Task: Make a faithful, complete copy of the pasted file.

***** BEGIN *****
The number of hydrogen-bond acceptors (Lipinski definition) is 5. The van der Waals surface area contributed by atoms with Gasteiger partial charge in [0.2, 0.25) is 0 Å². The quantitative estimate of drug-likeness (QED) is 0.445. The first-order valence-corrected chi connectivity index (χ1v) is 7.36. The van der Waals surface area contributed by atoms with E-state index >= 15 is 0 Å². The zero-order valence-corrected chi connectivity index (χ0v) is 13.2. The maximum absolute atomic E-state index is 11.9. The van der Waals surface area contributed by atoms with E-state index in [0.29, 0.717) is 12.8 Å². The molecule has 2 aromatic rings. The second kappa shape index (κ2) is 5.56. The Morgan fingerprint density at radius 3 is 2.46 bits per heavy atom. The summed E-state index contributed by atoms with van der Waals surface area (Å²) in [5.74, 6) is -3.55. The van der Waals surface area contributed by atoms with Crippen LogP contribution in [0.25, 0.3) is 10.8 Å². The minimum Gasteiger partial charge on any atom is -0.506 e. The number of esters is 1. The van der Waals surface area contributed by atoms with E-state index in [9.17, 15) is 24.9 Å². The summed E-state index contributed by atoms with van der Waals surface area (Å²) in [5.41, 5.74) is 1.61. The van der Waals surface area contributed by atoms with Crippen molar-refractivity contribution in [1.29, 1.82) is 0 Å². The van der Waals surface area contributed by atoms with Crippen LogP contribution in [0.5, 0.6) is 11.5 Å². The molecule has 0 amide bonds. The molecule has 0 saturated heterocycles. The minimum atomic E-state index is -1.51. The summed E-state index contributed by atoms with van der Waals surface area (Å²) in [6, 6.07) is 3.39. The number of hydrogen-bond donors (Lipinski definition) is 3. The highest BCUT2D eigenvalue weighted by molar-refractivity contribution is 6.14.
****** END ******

The number of hydrogen-bond acceptors (Lipinski definition) is 5. The van der Waals surface area contributed by atoms with Gasteiger partial charge in [0.2, 0.25) is 0 Å². The quantitative estimate of drug-likeness (QED) is 0.445. The first-order valence-corrected chi connectivity index (χ1v) is 7.36. The van der Waals surface area contributed by atoms with E-state index >= 15 is 0 Å². The zero-order valence-corrected chi connectivity index (χ0v) is 13.2. The maximum absolute atomic E-state index is 11.9. The van der Waals surface area contributed by atoms with E-state index in [0.29, 0.717) is 12.8 Å². The molecule has 2 aromatic rings. The second kappa shape index (κ2) is 5.56. The Morgan fingerprint density at radius 3 is 2.46 bits per heavy atom. The summed E-state index contributed by atoms with van der Waals surface area (Å²) in [5.74, 6) is -3.55. The van der Waals surface area contributed by atoms with Crippen LogP contribution in [0.25, 0.3) is 10.8 Å². The minimum Gasteiger partial charge on any atom is -0.506 e. The number of esters is 1. The van der Waals surface area contributed by atoms with E-state index in [9.17, 15) is 24.9 Å². The summed E-state index contributed by atoms with van der Waals surface area (Å²) in [5.41, 5.74) is 1.61. The van der Waals surface area contributed by atoms with Crippen molar-refractivity contribution in [1.29, 1.82) is 0 Å². The van der Waals surface area contributed by atoms with Crippen LogP contribution in [0.5, 0.6) is 11.5 Å². The molecule has 0 amide bonds. The molecule has 0 saturated heterocycles. The minimum atomic E-state index is -1.51. The summed E-state index contributed by atoms with van der Waals surface area (Å²) in [6, 6.07) is 3.39. The number of hydrogen-bond donors (Lipinski definition) is 3. The highest BCUT2D eigenvalue weighted by molar-refractivity contribution is 6.14.